“This survey form is not helpful in soliciting serious feedback,” wrote one respondent.
“This feels like the city is simply checking the box that the public was allowed to engage in offering feedback rather than really using this as an opportunity to both solicit comprehensive feedback [and] educate residents on the transformative opportunity provided by the American Rescue Plan funding.”
Some Clevelanders, The Land and Documenters found, were grateful for the opportunity and thanked the city for taking their input. Others expressed more skeptical or even critical views.
Many submissions, too, contained proposals that aren’t allowed or are discouraged under ARPA guidelines. Into this category fall requests for new (not renovated) recreation or other community centers and broader eligibility for Supplemental Nutrition Assistance Program (SNAP) benefits.
“It is a goal of mine and the individuals that I am associated with to build a brand new multipurpose center,” wrote a Ward 10 resident. “I am wondering if a project similar to the I Promise school built by LeBron James [in Akron] could be built here,” wrote a resident of Ward 8.
Other responses among the submissions given to The Land contain ideas that are impossible, unrealistic, or highly specific, related to one individual property.
One respondent, for instance, called for Blossom Music Center, in Cuyahoga Valley National Park, to be relocated to the Cleveland lakefront, and several residents asked for repairs to a roof, bathroom, driveway, or other feature of their own home. Another proposed simply dividing the funds equally among Cleveland’s approximately 372,000 residents.
Concrete, actionable proposals
Still, for every unrealistic proposal, there were many suggestions for actionable steps that fall well within the purview of ARPA funding. Many residents said they want to see the money spent on city services including road repair, better equipment and higher staffing for police and EMS workers, broadband infrastructure, and Cleveland’s aging water and sewer systems.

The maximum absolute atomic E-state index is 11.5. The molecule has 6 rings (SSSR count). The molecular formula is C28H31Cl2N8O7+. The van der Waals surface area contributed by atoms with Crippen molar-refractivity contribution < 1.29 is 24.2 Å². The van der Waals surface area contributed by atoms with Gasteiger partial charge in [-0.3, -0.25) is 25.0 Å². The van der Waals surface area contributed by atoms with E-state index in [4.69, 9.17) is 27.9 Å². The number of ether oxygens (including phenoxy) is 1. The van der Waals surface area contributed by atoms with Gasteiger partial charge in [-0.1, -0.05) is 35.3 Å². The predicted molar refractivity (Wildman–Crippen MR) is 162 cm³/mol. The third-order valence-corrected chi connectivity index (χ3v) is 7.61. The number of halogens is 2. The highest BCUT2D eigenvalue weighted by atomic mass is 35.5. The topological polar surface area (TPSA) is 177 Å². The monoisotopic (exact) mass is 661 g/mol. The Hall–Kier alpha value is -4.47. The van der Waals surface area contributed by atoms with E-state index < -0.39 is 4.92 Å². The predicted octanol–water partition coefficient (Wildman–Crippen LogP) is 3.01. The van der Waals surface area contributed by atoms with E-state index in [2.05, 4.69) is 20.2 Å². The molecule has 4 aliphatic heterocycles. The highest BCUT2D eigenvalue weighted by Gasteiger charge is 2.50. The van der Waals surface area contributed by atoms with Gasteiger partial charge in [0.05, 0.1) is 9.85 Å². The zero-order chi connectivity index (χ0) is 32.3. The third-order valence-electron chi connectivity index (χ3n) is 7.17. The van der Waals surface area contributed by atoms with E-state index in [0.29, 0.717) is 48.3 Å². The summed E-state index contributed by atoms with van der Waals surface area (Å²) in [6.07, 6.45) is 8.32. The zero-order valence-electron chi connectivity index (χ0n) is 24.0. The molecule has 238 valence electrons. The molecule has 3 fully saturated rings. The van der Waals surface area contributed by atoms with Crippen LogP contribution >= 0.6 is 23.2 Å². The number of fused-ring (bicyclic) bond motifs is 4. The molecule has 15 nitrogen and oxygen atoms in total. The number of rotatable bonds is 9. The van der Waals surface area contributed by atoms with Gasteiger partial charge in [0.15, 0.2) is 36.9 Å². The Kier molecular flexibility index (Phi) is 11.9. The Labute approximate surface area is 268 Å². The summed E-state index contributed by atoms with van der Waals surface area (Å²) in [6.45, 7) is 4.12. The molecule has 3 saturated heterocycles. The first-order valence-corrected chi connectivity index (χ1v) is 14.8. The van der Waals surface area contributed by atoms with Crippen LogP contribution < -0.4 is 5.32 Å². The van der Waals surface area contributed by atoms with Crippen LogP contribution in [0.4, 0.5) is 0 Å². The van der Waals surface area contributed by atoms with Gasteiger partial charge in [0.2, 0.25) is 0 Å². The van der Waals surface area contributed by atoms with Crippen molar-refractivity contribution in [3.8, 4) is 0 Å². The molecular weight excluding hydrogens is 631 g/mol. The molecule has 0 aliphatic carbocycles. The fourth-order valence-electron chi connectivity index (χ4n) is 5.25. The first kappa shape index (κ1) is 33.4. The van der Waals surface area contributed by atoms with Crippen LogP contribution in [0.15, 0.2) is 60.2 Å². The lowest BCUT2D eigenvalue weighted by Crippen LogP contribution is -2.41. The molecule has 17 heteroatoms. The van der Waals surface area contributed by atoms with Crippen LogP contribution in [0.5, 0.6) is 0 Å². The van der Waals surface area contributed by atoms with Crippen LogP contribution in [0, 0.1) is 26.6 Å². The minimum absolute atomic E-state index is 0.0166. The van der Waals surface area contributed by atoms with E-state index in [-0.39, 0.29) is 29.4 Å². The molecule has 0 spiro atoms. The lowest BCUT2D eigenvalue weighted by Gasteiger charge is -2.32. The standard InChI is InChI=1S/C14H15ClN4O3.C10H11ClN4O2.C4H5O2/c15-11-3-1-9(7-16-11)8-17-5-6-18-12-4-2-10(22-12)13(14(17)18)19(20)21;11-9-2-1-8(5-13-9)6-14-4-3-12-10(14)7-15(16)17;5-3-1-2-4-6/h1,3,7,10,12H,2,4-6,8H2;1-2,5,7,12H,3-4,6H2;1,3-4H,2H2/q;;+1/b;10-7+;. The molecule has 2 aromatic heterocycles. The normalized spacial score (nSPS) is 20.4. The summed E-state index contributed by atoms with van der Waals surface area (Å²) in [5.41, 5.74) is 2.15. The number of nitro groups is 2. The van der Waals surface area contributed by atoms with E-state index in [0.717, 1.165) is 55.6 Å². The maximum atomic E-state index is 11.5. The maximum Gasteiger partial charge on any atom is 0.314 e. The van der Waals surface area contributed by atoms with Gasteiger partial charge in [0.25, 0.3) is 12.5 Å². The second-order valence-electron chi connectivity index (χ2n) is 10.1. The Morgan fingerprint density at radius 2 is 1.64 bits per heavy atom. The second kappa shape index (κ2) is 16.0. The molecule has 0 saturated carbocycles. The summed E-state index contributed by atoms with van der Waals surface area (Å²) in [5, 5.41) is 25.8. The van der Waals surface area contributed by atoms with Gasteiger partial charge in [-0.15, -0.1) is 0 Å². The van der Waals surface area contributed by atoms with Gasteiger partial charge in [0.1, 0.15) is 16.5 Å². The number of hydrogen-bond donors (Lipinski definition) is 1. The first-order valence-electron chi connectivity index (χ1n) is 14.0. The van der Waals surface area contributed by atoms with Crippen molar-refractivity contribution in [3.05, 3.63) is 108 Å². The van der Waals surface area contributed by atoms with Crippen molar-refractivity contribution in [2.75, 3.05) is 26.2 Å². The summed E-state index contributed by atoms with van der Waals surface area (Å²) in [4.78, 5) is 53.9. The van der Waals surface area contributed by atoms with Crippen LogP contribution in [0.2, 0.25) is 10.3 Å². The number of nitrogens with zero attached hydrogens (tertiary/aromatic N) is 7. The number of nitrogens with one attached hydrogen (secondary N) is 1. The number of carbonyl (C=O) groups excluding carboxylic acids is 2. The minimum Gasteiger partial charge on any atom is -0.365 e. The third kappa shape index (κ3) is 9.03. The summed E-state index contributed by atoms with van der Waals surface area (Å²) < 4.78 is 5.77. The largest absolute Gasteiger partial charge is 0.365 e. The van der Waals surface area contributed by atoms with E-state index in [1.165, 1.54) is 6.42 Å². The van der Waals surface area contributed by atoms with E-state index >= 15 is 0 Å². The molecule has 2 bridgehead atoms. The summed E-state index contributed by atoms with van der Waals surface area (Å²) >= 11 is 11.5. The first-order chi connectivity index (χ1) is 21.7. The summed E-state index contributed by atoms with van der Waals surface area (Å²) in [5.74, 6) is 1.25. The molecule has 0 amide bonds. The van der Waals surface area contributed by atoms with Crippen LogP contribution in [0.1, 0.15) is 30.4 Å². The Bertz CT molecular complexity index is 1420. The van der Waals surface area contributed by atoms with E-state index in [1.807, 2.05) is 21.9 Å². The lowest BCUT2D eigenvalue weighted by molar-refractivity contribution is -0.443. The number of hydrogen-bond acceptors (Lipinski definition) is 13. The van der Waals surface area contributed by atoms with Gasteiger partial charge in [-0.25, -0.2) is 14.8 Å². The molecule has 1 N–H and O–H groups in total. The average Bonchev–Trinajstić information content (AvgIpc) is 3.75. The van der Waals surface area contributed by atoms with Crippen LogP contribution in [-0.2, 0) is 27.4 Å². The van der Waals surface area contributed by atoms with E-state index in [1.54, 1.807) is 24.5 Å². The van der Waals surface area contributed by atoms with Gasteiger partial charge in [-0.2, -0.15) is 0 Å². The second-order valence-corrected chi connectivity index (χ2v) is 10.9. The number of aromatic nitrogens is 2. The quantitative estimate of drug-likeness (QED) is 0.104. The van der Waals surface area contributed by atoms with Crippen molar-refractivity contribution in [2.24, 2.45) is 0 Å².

“We need access to the internet,” said a Ward 5 resident. “Currently we have one company that has a monopoly over everyone. They make us pay unheard of prices … My grandchildren are at a disadvantage [because they] have to go to a library, when they should be able to do school at home.”
“[I]f the city doesn’t have enough of the taxpayers money to repair this street [E. 106th St.] …some of the…ARPA funds should go to repairing this street as well as others that are in need around the city,” said a resident of Ward 8.
Many residents said they want to see the money spent on city services including road repair, better equipment and higher staffing for police and EMS workers, broadband infrastructure, and Cleveland’s aging water and sewer systems.
Another theme was utility prices, which have been on the rise and were recently raised again by council. “The water and sewer bills have gone out of control,” said a Ward 13 resident. “Do what you can to maintain and replace or expand physical infrastructure and start to scale down costs…get your act together.”
“Everything is old and worn out,” added a Ward 16 resident. “We cannot afford higher water and sewer bills. Our neighborhood is mostly retired and on fixed incomes. Our utility bills are too high for us to pay.”
Disparity between responses and current plans
Cleveland clearly got the message. In its summary of the survey, published in its interim performance report, the city reported that 32 percent of residents cited water, sewer, or broadband infrastructure. Indeed, that was the top priority, higher than the combined figures for recouping negative economic impacts of the pandemic and funding public health response.
And yet this top resident priority did not make the first cut, except for $20 million that the city council allocated in October for citywide broadband. In its first wave of spending plans, announced in October, the city divided $121 million between the Dept. of Public Safety; the Dept. of Community and Economic Development, Programs; and the Dept. of Building and Housing, Demolitions.
Also absent from the first allotments are improvements to city parks, playgrounds, and recreation centers, a lower but still conspicuous priority in survey results. “I feel that a good chunk of the money should go to the recreation infrastructure,” said a resident of Ward 13, calling for work on all facilities.